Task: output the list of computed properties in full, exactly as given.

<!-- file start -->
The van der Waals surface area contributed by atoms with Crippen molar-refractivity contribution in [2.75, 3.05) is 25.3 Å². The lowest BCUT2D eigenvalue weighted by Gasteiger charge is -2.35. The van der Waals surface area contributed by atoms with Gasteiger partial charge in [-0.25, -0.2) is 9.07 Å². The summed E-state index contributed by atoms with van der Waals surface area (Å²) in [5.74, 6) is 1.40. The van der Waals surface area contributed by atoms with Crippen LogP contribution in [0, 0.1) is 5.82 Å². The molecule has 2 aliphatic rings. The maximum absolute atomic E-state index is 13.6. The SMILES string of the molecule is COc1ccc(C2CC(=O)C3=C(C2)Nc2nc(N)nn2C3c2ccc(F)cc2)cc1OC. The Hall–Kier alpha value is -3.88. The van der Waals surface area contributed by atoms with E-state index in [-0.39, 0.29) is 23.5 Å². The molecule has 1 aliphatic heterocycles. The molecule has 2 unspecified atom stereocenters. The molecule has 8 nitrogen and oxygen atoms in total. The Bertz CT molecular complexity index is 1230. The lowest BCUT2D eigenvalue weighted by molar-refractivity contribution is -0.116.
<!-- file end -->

The van der Waals surface area contributed by atoms with Crippen molar-refractivity contribution in [2.75, 3.05) is 25.3 Å². The lowest BCUT2D eigenvalue weighted by Gasteiger charge is -2.35. The van der Waals surface area contributed by atoms with Gasteiger partial charge in [-0.25, -0.2) is 9.07 Å². The summed E-state index contributed by atoms with van der Waals surface area (Å²) in [5.74, 6) is 1.40. The van der Waals surface area contributed by atoms with Crippen LogP contribution in [0, 0.1) is 5.82 Å². The molecule has 2 aliphatic rings. The maximum absolute atomic E-state index is 13.6. The SMILES string of the molecule is COc1ccc(C2CC(=O)C3=C(C2)Nc2nc(N)nn2C3c2ccc(F)cc2)cc1OC. The Hall–Kier alpha value is -3.88. The van der Waals surface area contributed by atoms with E-state index in [-0.39, 0.29) is 23.5 Å². The molecule has 1 aliphatic heterocycles. The molecule has 2 unspecified atom stereocenters. The molecule has 8 nitrogen and oxygen atoms in total. The Bertz CT molecular complexity index is 1230. The lowest BCUT2D eigenvalue weighted by molar-refractivity contribution is -0.116.